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I bet at some time or another you said, or had a friend tell you: “I am doing everything properly
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As I look back on the past year, my lens is “radical hope”. It’s Dominican Junot Díaz’s advice and comfort to his sad and scared sister in a letter the author wrote her soon after the US presidential election last November.

What a month it’s been. I was wrong; the polls were wrong; the pundits were wrong. There has been a maelstrom of emotion surrounding the recent US election, as you are no doubt aware.

By the time you read this month’s column, there will be a new president-elect of the United States. She will have earned every debate, every speech and every vote that put her there.

Tourism affects, directly or indirectly, many of us in Vietnam. That number of ‘us’ is also increasing because tourism is one of the biggest and fastest-growing economic sectors in the world, contributing nearly 6% of the globe’s GDP. Tourism is so important the UN has declared 2017 as the International Year of Sustainable Tourism for Development.

During the summer, silly season media outlets tend to report on the goofy or frivolous simply because most law courts and government administrations are not in session and everyone’s on holiday. There’s usually just no big (read: important) news.

Not that long ago, Facebook founder Mark Zuckerberg pledged to give away his gazillions of shares of the company he famously started in his pyjamas. Add to this fray the recent Brexit vote in the UK and the never-ending US presidential campaign, and you could say I’ve had plutocracy on the brain for a while now.

By the time you read this, another graduation will have been celebrated at KOTO. This year three classes of young men and women proudly walked across the stage as they received their certificates, the triumphant culmination in their two-year journey with KOTO. If you’re not familiar, KOTO provides vocational hospitality training to youth who come from highly disadvantaged circumstances.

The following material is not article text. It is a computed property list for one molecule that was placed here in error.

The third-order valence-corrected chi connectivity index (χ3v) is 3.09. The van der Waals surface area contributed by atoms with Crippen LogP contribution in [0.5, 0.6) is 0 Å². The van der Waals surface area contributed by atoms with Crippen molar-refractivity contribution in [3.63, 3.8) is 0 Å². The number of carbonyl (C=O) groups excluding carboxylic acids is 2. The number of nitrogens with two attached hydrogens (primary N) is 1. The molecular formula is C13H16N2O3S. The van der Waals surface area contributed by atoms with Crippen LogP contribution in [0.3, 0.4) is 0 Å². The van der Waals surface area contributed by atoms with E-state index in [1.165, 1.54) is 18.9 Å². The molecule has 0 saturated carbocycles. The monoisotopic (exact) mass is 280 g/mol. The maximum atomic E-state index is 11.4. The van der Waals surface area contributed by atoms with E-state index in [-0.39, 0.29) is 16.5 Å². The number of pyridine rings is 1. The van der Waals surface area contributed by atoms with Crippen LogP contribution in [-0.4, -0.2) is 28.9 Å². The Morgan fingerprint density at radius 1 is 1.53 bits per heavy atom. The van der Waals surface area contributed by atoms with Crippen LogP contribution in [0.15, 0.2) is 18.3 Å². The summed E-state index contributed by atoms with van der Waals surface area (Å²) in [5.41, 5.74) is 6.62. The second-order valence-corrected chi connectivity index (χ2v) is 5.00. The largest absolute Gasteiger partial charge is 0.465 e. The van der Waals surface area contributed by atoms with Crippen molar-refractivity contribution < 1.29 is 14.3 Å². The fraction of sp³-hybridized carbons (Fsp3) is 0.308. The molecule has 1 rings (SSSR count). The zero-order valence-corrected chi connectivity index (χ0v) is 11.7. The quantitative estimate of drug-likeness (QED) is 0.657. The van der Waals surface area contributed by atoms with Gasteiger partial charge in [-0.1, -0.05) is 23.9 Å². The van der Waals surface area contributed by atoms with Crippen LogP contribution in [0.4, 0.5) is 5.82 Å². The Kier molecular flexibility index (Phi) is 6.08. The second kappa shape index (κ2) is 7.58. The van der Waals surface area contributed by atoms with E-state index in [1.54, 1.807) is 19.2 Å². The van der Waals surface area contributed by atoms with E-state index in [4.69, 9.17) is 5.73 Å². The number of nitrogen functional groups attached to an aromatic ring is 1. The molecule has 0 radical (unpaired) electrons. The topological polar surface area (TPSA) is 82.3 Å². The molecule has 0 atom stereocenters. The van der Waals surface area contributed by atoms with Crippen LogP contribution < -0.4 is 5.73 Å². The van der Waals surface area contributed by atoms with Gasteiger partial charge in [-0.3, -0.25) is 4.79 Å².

We’ve looked at ill-defined terminology before. The non-profit sector not only loves its jargon (MEAL policy, anyone?) but what about those popular — and hazy — words that sound like they really nail something on the head, but upon closer inspection collapse under the weight of their lofty ambitions. ‘Building capacity’ or ‘sustainability’ or ‘delivering impact’ (ack!) are all suspect terms and rightfully so. They’re overused and defined so broadly as to become meaningless. I’ll offer up ‘empowerment’ to demonstrate what I mean.

One in three women and girls on this planet do not have access to a toilet when they menstruate, and 70 percent of women feel stigmatised or ashamed about their period.

I’m not judgmental,” said the woman working for an NGO in Cambodia. “But I just don’t understand why they don’t seem to get it.” She works handing out soap and toothbrushes as part of a community health project and the “it” is using said items for the improved hygiene results the NGO was counting on. The locals had their own ideas and were instead selling said hygiene improvements.

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